Lancashire cancer services are failing to treat patients fast enough

Almost three quarters of health services in England are failing to treat cancer fast enough, according to NHS figures.

By Lloyd Bent
Friday, 14th June 2019, 1:45 pm
Updated Friday, 14th June 2019, 2:45 pm
Waiting times for cancer treatment are off target in many of the hospitals in Lancashire.
Waiting times for cancer treatment are off target in many of the hospitals in Lancashire.

In Lancashire all of the NHS Trusts that run cancer services missed the target for having patients treated within two months of being urgently referred by their GP.

All NHS Trusts in England have a target of treating 85 per cent of cancer patients urgently referred by their GP within 62 days.

However, the national average for the proportion of urgent referrals begin treatment within this time period was 79.7 per cent in the 2018-2019 year, according to NHS England.

Three of the trusts performed better than the national average across 2018-2019. The best performance over the period was from the East Lancashire Hospitals NHS Trust, which managed to treat 83.7 per cent of its patients within two months.

This trust is repsonsible for five hospitals: Royal Blackburn Teaching Hospital, Burnley General Teaching Hospital, Clitheroe Community hospital, Accrington Victoria and Pendle Community Hospital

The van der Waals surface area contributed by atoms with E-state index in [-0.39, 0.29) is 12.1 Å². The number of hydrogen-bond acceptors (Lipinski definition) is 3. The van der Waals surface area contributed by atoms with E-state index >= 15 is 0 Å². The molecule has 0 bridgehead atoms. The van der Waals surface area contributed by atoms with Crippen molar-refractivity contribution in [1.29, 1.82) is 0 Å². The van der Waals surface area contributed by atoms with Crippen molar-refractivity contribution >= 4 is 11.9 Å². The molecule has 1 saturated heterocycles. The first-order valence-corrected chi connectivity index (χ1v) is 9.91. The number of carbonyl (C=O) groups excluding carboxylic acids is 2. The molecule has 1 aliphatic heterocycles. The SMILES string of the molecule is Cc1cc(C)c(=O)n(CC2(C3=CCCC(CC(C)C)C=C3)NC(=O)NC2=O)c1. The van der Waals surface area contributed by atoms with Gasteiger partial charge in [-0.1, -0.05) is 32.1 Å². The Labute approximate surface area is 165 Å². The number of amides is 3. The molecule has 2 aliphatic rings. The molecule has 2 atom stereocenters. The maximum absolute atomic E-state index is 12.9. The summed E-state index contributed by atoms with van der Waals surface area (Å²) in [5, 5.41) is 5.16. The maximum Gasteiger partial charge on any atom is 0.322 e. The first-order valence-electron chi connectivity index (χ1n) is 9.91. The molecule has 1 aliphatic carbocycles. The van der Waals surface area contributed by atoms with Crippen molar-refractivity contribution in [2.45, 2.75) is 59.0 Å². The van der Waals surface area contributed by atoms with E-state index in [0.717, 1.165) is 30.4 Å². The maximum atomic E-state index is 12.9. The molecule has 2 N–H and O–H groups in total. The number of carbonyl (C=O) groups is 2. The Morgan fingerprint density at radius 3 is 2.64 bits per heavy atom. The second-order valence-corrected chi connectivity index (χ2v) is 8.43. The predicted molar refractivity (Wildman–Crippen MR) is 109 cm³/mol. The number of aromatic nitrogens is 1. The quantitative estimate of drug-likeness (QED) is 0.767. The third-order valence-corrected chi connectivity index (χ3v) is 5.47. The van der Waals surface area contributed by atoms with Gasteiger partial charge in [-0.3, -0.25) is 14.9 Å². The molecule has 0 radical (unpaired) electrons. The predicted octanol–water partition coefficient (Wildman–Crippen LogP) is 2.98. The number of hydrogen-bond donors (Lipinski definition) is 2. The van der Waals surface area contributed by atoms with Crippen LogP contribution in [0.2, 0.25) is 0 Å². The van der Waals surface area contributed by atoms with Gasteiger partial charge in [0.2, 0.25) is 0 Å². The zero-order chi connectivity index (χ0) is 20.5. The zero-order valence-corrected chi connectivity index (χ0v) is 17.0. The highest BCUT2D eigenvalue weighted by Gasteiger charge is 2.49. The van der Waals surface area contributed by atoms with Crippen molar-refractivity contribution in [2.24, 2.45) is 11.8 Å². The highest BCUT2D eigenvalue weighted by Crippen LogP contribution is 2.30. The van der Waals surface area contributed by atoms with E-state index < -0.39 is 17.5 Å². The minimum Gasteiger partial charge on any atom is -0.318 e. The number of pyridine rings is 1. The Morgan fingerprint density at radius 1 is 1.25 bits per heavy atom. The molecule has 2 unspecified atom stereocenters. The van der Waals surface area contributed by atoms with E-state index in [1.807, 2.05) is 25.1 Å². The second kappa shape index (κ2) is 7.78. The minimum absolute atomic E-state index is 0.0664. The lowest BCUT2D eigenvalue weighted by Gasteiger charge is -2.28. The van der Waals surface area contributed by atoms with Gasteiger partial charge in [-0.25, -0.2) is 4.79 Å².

The figures were taken from NHS England, which have a monthly breakdown of the percentage of patients treated within 62 days at each NHS trust between April 2018 and March 2019.

From these monthly figures a yearly average was taken for each trust.

This is how they rank in terms of cancer treatment waiting times (% of patients started treatment in 62 days during 2018-19)

1. East Lancashire Hospitals NHS Trust - 83.7%

2. Blackpool Teaching Hospitals NHS Foundation Trust - 82.4%

3. Lancashire Teaching Hospitals NHS Foundation Trust - 79.9%

4. University Hospitals of Morecambe Bay NHS Foundation Trust - 78.2%

5. Southport and Ormskirk Hospital NHS Trust - 78/1%

Responding to the fact that so many trusts missed the target for treating urgently referred patients within two months, an NHS England spokesperson blamed demand for check ups.

The spokesperson said, “Cancer survival is at an all-time high in England and that is because the NHS continues to put itself under pressure by ramping up the number of people who get checked so that more cancers are caught early when they are easier to treat.

“A record 2.2 million people underwent tests last year, up 15 per cent on just 12 months earlier, and nearly 130,000 were treated within the two month target.”

How important is the 62 day target?

The 62 day target was introduced in England in 2008. It is made up of a number of smaller targets that add up to the 62 day total.

These include a 14 day target to see a cancer specialist following a GP referral, and a 31 day maximum wait from the decision to treat to treatment starting.

Whether or not waiting longer than 62 days impacts a person’s health in unknown as much depends on the type of cancer and at what stage it was diagnosed.

However, when setting the targets the government insists that meeting them is important as it eases a patient’s anxiety and lowers the risk of complications.